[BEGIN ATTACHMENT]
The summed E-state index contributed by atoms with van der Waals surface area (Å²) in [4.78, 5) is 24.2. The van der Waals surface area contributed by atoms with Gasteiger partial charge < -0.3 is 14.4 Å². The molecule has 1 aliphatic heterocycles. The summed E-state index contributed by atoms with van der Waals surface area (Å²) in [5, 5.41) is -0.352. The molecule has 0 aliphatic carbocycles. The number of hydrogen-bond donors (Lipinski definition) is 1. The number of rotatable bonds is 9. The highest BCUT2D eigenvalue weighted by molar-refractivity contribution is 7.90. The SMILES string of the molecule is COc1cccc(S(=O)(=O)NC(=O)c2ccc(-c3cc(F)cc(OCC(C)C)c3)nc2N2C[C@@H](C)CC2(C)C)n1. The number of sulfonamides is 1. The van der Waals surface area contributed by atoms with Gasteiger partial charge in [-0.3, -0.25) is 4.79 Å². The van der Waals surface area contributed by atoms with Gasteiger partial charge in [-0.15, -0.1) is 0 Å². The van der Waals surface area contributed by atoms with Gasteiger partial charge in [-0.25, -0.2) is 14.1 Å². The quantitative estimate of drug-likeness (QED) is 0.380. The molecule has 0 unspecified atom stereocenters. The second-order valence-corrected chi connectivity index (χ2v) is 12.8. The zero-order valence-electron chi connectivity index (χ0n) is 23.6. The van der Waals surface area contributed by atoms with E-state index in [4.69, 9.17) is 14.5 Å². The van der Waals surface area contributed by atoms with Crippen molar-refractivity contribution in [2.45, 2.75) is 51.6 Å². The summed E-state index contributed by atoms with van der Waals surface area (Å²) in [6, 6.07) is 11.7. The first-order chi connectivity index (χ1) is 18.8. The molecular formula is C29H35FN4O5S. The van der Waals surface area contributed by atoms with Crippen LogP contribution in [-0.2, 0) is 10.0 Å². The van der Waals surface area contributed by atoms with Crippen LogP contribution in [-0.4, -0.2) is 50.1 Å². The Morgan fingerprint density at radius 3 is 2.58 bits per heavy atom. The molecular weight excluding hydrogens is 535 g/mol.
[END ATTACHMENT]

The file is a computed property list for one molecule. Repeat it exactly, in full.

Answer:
The summed E-state index contributed by atoms with van der Waals surface area (Å²) in [4.78, 5) is 24.2. The van der Waals surface area contributed by atoms with Gasteiger partial charge < -0.3 is 14.4 Å². The molecule has 1 aliphatic heterocycles. The summed E-state index contributed by atoms with van der Waals surface area (Å²) in [5, 5.41) is -0.352. The molecule has 0 aliphatic carbocycles. The number of hydrogen-bond donors (Lipinski definition) is 1. The number of rotatable bonds is 9. The highest BCUT2D eigenvalue weighted by molar-refractivity contribution is 7.90. The SMILES string of the molecule is COc1cccc(S(=O)(=O)NC(=O)c2ccc(-c3cc(F)cc(OCC(C)C)c3)nc2N2C[C@@H](C)CC2(C)C)n1. The number of sulfonamides is 1. The van der Waals surface area contributed by atoms with Gasteiger partial charge in [-0.3, -0.25) is 4.79 Å². The van der Waals surface area contributed by atoms with Gasteiger partial charge in [-0.15, -0.1) is 0 Å². The van der Waals surface area contributed by atoms with Gasteiger partial charge in [-0.25, -0.2) is 14.1 Å². The quantitative estimate of drug-likeness (QED) is 0.380. The molecule has 0 unspecified atom stereocenters. The second-order valence-corrected chi connectivity index (χ2v) is 12.8. The zero-order valence-electron chi connectivity index (χ0n) is 23.6. The van der Waals surface area contributed by atoms with E-state index in [4.69, 9.17) is 14.5 Å². The van der Waals surface area contributed by atoms with Crippen molar-refractivity contribution in [2.45, 2.75) is 51.6 Å². The summed E-state index contributed by atoms with van der Waals surface area (Å²) in [6, 6.07) is 11.7. The first-order chi connectivity index (χ1) is 18.8. The molecular formula is C29H35FN4O5S. The van der Waals surface area contributed by atoms with Crippen LogP contribution in [-0.2, 0) is 10.0 Å². The van der Waals surface area contributed by atoms with Crippen LogP contribution in [-0.4, -0.2) is 50.1 Å². The Morgan fingerprint density at radius 3 is 2.58 bits per heavy atom. The molecular weight excluding hydrogens is 535 g/mol.